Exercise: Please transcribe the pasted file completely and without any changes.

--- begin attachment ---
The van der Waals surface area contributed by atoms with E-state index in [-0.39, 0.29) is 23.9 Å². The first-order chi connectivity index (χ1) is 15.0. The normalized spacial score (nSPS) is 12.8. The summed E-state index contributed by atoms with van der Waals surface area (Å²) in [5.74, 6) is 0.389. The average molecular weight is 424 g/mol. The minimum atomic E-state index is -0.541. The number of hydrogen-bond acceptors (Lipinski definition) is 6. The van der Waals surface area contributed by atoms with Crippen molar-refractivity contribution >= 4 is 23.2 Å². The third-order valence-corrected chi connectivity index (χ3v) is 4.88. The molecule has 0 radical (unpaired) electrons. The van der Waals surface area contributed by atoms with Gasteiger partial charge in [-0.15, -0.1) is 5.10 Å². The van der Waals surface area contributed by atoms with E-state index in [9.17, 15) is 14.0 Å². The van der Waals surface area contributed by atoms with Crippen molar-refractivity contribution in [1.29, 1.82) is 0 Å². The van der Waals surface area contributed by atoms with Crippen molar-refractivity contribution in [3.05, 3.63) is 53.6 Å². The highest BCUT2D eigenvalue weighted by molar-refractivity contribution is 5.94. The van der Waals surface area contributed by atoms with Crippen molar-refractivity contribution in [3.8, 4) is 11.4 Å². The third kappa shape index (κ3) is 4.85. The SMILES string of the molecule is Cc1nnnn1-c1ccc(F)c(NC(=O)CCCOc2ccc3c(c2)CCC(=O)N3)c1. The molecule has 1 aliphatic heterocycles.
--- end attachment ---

The van der Waals surface area contributed by atoms with E-state index in [-0.39, 0.29) is 23.9 Å². The first-order chi connectivity index (χ1) is 15.0. The normalized spacial score (nSPS) is 12.8. The summed E-state index contributed by atoms with van der Waals surface area (Å²) in [5.74, 6) is 0.389. The average molecular weight is 424 g/mol. The minimum atomic E-state index is -0.541. The number of hydrogen-bond acceptors (Lipinski definition) is 6. The van der Waals surface area contributed by atoms with Crippen molar-refractivity contribution >= 4 is 23.2 Å². The third-order valence-corrected chi connectivity index (χ3v) is 4.88. The molecule has 0 radical (unpaired) electrons. The van der Waals surface area contributed by atoms with Gasteiger partial charge in [-0.15, -0.1) is 5.10 Å². The van der Waals surface area contributed by atoms with E-state index in [9.17, 15) is 14.0 Å². The van der Waals surface area contributed by atoms with Crippen molar-refractivity contribution in [1.29, 1.82) is 0 Å². The van der Waals surface area contributed by atoms with Crippen molar-refractivity contribution in [3.05, 3.63) is 53.6 Å². The highest BCUT2D eigenvalue weighted by molar-refractivity contribution is 5.94. The van der Waals surface area contributed by atoms with Crippen molar-refractivity contribution in [3.8, 4) is 11.4 Å². The third kappa shape index (κ3) is 4.85. The SMILES string of the molecule is Cc1nnnn1-c1ccc(F)c(NC(=O)CCCOc2ccc3c(c2)CCC(=O)N3)c1. The molecule has 1 aliphatic heterocycles.